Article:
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KUALA LUMPUR, Malaysia -- Officials revealed a new timeline Monday suggesting the final voice transmission from the cockpit of the missing Malaysian plane may have occurred before any of its communications systems were disabled, adding more uncertainty about who aboard might have been to blame.
The search for Flight 370, which vanished early March 8 while flying from Kuala Lumpur to Beijing with 239 people on board, has now been expanded deep into the northern and southern hemispheres. Australian vessels scoured the southern Indian Ocean and China offered 21 of its satellites to help Malaysia in the unprecedented hunt.
With no wreckage found in one of the most puzzling aviation mysteries of all time, relatives of those on the Boeing 777 have been left in an agonizing limbo.
Investigators say the plane was deliberately diverted during its overnight flight and flew off course for hours. They haven't ruled out hijacking, sabotage, or pilot suicide, and they are checking the backgrounds of the 227 passengers and 12 crew members, as well as the ground crew, to see if links to terrorists, personal problems or psychological issues could be factors.
Malaysian Defence Minister Hishammuddin Hussein said finding the plane was still the main focus, and he did not rule out it might be discovered intact.
"The fact that there was no distress signal, no ransom notes, no parties claiming responsibility, there is always hope," Hishammuddin said at a news conference.
Malaysian Airlines CEO Ahmad Jauhari Yahya said an initial investigation indicated the last words heard from the plane by ground controllers -- "All right, good night" -- were spoken by the co-pilot, Fariq Abdul Hamid. Had it been a voice other than that of Fariq or the pilot, Zaharie Ahmad Shah, it would have been the clearest indication yet of something amiss in the cockpit before the flight went off course.
Malaysian officials said earlier those words came after one of the jetliner's data communications systems -- the Aircraft Communications Addressing and Reporting System -- had been switched off, suggesting the voice from the cockpit may have been trying to deceive ground controllers.
However, Ahmad said while the last data transmission from ACARS -- which gives plane performance and maintenance information -- came before that, it was still unclear at what point the system was switched off, making any implications of the timing murkier.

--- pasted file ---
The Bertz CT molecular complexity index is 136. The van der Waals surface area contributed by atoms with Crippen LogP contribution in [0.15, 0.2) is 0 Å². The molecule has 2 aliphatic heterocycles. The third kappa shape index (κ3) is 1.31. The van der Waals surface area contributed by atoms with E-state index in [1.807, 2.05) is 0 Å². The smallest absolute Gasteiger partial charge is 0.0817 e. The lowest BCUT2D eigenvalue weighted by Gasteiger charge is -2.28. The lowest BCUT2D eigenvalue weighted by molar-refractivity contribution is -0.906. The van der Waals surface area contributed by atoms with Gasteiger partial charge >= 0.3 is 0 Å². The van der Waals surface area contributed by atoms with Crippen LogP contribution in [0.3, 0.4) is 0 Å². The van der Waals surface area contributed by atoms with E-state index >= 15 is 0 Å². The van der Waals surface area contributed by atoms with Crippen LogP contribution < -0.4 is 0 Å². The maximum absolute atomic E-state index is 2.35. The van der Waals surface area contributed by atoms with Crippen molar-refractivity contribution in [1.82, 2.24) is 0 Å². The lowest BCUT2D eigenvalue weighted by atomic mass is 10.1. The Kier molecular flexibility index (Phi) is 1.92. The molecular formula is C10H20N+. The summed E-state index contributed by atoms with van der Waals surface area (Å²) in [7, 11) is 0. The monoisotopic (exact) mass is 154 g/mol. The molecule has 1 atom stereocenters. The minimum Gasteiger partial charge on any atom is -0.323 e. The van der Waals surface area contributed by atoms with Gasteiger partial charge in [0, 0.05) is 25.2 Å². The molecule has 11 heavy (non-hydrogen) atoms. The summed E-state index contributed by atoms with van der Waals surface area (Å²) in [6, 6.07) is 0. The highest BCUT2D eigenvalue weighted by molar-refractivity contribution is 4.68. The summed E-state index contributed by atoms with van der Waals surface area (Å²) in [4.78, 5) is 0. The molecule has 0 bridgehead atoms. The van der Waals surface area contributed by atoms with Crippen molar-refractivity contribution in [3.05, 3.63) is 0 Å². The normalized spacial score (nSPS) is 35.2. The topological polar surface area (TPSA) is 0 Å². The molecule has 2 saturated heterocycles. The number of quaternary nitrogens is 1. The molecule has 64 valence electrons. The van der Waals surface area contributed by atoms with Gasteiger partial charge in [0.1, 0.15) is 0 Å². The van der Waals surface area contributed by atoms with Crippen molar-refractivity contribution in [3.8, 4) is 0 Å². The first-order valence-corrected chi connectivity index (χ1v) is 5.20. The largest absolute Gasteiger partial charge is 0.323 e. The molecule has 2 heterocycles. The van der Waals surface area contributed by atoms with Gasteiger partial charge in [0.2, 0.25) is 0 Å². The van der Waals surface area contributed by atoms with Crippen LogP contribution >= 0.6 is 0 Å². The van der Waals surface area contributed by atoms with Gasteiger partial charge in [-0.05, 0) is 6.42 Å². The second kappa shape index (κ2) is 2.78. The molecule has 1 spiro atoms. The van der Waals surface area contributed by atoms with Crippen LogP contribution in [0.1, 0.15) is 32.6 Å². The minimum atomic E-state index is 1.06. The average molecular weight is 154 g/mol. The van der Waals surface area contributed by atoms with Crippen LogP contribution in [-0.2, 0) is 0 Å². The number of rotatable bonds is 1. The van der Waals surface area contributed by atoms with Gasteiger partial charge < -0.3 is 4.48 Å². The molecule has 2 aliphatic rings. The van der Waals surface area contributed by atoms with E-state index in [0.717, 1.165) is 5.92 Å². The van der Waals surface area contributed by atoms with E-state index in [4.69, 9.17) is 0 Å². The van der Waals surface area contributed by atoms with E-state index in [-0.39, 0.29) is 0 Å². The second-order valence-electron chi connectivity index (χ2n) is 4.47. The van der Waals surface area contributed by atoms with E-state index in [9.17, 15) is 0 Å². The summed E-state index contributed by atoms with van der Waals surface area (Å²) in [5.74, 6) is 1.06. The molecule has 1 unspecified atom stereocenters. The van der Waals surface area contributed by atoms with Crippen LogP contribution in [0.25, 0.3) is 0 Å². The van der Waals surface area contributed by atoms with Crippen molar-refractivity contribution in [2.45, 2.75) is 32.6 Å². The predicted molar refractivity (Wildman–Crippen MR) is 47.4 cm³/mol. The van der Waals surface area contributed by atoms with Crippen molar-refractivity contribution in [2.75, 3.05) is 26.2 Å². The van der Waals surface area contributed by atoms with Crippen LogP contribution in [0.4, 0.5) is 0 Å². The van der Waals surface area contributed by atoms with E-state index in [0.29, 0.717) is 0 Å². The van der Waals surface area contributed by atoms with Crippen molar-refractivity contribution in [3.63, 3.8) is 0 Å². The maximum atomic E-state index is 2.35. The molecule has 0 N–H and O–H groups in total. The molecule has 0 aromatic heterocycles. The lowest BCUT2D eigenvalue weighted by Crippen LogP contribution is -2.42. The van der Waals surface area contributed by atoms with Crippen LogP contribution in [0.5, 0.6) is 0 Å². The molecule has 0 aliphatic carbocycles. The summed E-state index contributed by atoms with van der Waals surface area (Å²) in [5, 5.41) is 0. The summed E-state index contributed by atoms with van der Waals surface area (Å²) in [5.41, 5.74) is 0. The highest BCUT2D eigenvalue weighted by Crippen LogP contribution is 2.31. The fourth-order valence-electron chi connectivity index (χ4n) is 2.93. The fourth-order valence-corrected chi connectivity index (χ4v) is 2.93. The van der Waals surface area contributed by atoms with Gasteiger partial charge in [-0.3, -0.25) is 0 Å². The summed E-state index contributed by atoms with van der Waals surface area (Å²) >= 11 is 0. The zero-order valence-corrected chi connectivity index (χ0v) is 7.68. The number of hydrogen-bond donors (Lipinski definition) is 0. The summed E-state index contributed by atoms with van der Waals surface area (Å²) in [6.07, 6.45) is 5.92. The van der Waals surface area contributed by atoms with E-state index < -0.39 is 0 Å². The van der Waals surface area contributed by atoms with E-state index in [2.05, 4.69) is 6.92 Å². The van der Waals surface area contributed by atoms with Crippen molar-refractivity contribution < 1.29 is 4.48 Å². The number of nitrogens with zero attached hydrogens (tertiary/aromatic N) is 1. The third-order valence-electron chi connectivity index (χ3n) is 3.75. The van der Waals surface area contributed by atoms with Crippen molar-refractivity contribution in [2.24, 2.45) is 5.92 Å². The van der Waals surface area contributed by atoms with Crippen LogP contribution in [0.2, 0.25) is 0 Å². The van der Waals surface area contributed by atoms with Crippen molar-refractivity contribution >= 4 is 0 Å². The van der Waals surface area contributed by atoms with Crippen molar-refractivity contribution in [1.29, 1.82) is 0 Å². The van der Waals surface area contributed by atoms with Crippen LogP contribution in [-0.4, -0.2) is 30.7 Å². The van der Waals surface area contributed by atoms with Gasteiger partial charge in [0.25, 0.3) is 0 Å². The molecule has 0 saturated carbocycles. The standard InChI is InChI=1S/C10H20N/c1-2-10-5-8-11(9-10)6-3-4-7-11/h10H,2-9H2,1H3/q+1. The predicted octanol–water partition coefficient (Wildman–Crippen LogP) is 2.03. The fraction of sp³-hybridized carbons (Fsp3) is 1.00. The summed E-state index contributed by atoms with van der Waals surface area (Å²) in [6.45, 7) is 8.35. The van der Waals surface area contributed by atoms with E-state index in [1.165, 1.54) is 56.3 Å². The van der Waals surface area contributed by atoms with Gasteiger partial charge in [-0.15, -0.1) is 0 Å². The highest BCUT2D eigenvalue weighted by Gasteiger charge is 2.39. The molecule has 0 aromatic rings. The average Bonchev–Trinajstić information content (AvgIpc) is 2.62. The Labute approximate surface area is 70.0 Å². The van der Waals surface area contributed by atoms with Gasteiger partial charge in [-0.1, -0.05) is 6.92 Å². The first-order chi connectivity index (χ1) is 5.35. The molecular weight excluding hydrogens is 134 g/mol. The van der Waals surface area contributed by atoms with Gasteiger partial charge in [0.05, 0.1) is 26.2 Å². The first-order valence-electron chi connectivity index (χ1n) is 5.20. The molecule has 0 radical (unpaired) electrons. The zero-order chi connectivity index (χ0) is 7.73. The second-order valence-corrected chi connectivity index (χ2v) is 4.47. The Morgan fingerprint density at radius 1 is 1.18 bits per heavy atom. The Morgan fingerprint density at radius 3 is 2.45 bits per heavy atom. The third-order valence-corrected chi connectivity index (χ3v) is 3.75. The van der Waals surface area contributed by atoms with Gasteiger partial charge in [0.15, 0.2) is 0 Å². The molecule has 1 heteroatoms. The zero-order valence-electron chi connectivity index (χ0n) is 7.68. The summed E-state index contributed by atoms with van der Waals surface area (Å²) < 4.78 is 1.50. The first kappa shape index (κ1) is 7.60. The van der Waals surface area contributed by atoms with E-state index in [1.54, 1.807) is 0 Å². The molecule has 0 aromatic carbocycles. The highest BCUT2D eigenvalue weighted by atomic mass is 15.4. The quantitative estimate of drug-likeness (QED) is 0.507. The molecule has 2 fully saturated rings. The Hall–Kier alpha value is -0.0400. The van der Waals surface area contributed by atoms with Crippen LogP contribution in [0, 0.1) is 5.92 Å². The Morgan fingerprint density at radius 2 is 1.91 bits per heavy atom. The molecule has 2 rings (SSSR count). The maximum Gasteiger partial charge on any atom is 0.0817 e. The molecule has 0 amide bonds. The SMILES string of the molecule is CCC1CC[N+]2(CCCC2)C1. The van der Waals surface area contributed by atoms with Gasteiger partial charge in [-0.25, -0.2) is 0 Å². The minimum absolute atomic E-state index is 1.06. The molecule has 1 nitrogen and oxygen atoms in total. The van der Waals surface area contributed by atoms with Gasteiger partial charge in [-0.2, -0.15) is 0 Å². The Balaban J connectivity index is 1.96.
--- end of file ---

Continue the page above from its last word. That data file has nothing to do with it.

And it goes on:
The new information opened the possibility both ACARS and the plane's transponders, which make the plane visible to civilian air traffic controllers, were turned off at about the same time. It also suggests the message delivered from the cockpit could have preceded any of the severed communications.
Airline pilots cautioned against reading too much into what little is known so far about the actions of the Malaysia Airline crew.
"You can't take anything off table until everything is on table, and we don't even have an aircraft," said Boeing 737 pilot Mike Karn, president of the Coalition of Airline Pilots Associations.
Authorities have pointed to the shutdown of the transponders and the ACARS as evidence someone with a detailed knowledge of the plane was involved. But Bob Coffman, an airline captain and former 777 pilot, said that kind of information is probably available on the Internet.
"We really don't know what happened in the airplane at this point," he said.
Authorities confiscated a flight simulator from the pilot's home Saturday and also visited the home of the co-pilot in what Malaysian police Chief Khalid Abu Bakar initially said was the first police visits to those homes.
But the government, which has come under criticism abroad for missteps and foot-dragging in releasing information, issued a statement Monday contradicting that account, saying police first visited the pilots' homes as early as March 9, the day after the flight disappeared.
"There are people for whom flying is all-consuming in some way, shape or fashion," Coffman said, including pilots who like to spend their off-duty hours on home simulators, commenting online on pilot blogs or playing fighter-pilot video games.
-- The Associated Press